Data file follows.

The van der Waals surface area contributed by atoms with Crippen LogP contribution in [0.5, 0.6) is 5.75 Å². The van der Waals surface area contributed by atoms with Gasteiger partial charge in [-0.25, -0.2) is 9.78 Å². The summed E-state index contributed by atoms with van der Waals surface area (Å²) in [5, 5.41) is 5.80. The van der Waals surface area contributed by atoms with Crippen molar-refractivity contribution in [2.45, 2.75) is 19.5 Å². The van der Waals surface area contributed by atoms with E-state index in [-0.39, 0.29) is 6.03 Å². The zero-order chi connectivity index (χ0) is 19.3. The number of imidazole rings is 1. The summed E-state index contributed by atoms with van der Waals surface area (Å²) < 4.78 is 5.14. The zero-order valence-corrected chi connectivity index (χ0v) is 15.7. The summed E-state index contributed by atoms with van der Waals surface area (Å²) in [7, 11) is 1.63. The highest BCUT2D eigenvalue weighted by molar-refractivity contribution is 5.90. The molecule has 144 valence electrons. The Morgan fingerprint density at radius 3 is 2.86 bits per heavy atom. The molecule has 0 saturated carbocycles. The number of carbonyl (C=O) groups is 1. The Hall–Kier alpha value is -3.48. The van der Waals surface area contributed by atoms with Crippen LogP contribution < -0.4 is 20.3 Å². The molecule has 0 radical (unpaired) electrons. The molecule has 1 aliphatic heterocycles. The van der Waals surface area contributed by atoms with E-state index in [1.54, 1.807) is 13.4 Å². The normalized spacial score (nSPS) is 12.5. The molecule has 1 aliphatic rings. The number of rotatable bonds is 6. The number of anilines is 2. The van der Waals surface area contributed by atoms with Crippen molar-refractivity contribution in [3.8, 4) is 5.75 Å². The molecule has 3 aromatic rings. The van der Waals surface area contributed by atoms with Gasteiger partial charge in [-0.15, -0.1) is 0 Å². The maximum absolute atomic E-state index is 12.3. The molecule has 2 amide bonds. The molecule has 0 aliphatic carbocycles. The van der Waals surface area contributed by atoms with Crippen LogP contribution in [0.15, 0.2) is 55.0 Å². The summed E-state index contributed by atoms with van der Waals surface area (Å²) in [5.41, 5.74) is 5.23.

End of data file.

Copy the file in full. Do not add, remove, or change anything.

The van der Waals surface area contributed by atoms with Crippen LogP contribution in [0.5, 0.6) is 5.75 Å². The van der Waals surface area contributed by atoms with Gasteiger partial charge in [-0.25, -0.2) is 9.78 Å². The summed E-state index contributed by atoms with van der Waals surface area (Å²) in [5, 5.41) is 5.80. The van der Waals surface area contributed by atoms with Crippen molar-refractivity contribution in [2.45, 2.75) is 19.5 Å². The van der Waals surface area contributed by atoms with E-state index in [-0.39, 0.29) is 6.03 Å². The zero-order chi connectivity index (χ0) is 19.3. The number of imidazole rings is 1. The summed E-state index contributed by atoms with van der Waals surface area (Å²) < 4.78 is 5.14. The zero-order valence-corrected chi connectivity index (χ0v) is 15.7. The summed E-state index contributed by atoms with van der Waals surface area (Å²) in [7, 11) is 1.63. The highest BCUT2D eigenvalue weighted by molar-refractivity contribution is 5.90. The molecule has 144 valence electrons. The Morgan fingerprint density at radius 3 is 2.86 bits per heavy atom. The molecule has 0 saturated carbocycles. The number of carbonyl (C=O) groups is 1. The Hall–Kier alpha value is -3.48. The van der Waals surface area contributed by atoms with Crippen LogP contribution < -0.4 is 20.3 Å². The molecule has 0 radical (unpaired) electrons. The molecule has 1 aliphatic heterocycles. The van der Waals surface area contributed by atoms with E-state index in [1.54, 1.807) is 13.4 Å². The normalized spacial score (nSPS) is 12.5. The molecule has 1 aliphatic rings. The number of rotatable bonds is 6. The number of anilines is 2. The van der Waals surface area contributed by atoms with Crippen molar-refractivity contribution in [3.8, 4) is 5.75 Å². The molecule has 3 aromatic rings. The van der Waals surface area contributed by atoms with Gasteiger partial charge in [-0.15, -0.1) is 0 Å². The maximum absolute atomic E-state index is 12.3. The molecule has 2 amide bonds. The molecule has 0 aliphatic carbocycles. The van der Waals surface area contributed by atoms with Crippen LogP contribution in [0.15, 0.2) is 55.0 Å². The summed E-state index contributed by atoms with van der Waals surface area (Å²) in [5.41, 5.74) is 5.23.